It is widely discussed and accepted in this era that, just over 10 years after the first iPhone was created, Smartphones have majorly impacted the way that we think, relate, grow, and engage with the world. In Real Estate, we have easy sight of the benefits- quick responses, organization, capacity, and information. What many of us ignore is the abundant negative impacts: the proven negative impact on memory, focus, emotional stability, innovative thinking. I believe we all feel this erosion of human wellness with the 4-8 hours we spend on our smartphones every day, and yet we keep doing it. As stated by Jane Brody of the New York Times, “The only difference between smartphone addiction and any other is that it’s socially accepted. But that doesn’t mean it’s not detrimental.“
I’m there too. I have 58 apps on my phone, and my phone is within reach 24 hours a day- even when I sleep, or when I’m out in the wilderness.
In Real Estate, there is extra justification for this compulsive checking of our phones. we’ve created a culture of instant gratification- our leads need to be responded to in 5 minutes, our clients need to be texted back right away, the more presence we have on social media the better brand we will have. But is that our job? To respond? The thing is, good ideas come in moments of downtime, strong research happens with focused attention, taking the high road in negotiation depends on personal strength and nuanced understanding of what’s happening with those involved in our negotiations. And the research shows that checking your phone an average of once every 6 minutes seriously disrupts your ability to do this.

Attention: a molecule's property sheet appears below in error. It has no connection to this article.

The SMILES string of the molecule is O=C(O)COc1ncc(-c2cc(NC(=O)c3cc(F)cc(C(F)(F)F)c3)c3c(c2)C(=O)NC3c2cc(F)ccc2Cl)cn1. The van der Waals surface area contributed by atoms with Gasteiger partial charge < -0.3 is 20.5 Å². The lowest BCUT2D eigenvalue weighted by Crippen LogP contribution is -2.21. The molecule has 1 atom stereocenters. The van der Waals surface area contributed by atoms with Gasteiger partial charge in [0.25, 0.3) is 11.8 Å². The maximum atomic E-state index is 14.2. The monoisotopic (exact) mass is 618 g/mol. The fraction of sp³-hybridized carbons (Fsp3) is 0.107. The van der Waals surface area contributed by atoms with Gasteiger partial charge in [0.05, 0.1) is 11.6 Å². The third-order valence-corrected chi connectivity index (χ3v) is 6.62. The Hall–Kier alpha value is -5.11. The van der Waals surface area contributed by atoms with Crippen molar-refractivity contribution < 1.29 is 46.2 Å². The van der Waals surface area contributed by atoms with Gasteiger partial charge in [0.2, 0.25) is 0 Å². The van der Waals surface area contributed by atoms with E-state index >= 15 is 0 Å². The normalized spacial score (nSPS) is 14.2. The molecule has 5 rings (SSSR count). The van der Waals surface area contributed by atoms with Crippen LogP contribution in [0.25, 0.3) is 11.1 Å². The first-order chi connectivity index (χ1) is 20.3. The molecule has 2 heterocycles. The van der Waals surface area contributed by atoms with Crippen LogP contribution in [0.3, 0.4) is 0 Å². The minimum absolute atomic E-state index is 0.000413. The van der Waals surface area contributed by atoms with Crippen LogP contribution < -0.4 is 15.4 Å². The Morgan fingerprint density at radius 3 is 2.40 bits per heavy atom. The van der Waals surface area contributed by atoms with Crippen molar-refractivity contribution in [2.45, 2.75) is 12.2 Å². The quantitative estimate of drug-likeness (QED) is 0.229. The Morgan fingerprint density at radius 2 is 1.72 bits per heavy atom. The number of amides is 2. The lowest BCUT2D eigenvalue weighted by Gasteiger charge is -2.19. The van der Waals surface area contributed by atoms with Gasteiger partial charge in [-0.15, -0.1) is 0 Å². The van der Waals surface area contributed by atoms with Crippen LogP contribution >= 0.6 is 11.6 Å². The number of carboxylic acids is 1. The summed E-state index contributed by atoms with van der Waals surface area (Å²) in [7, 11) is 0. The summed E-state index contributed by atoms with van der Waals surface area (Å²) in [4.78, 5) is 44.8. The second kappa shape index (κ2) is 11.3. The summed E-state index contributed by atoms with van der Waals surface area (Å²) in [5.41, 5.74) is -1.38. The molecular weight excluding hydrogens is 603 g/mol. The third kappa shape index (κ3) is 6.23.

So today, I would just like to remind you that you have a choice.
If the way you use tech isn’t working, you can redesign your boundaries with it based on discerning what about it makes your life better, and what makes it worse. Create precedents with clients, friends, and family about how and when you will respond, create different systems for connecting with leads, and start to build new habits around how and why you’re checking that smartphone.
Building new habits might come from small changes: not having your phone with you during meals or meetings, or putting it in airplane mode while you’re focusing on important work.
It might also come from reflecting on what you’re pushing away when you impulsively pick up your phone- perhaps the intentional pushing away of emotions like boredom or loneliness, or perhaps the accidental pushing away of things like people, or big ideas.
CALM by Dr. Alter, author of Irresistable: Why we can’t stop Checking, Scrolling, Clicking, and Watching
Jane Brody, New York Times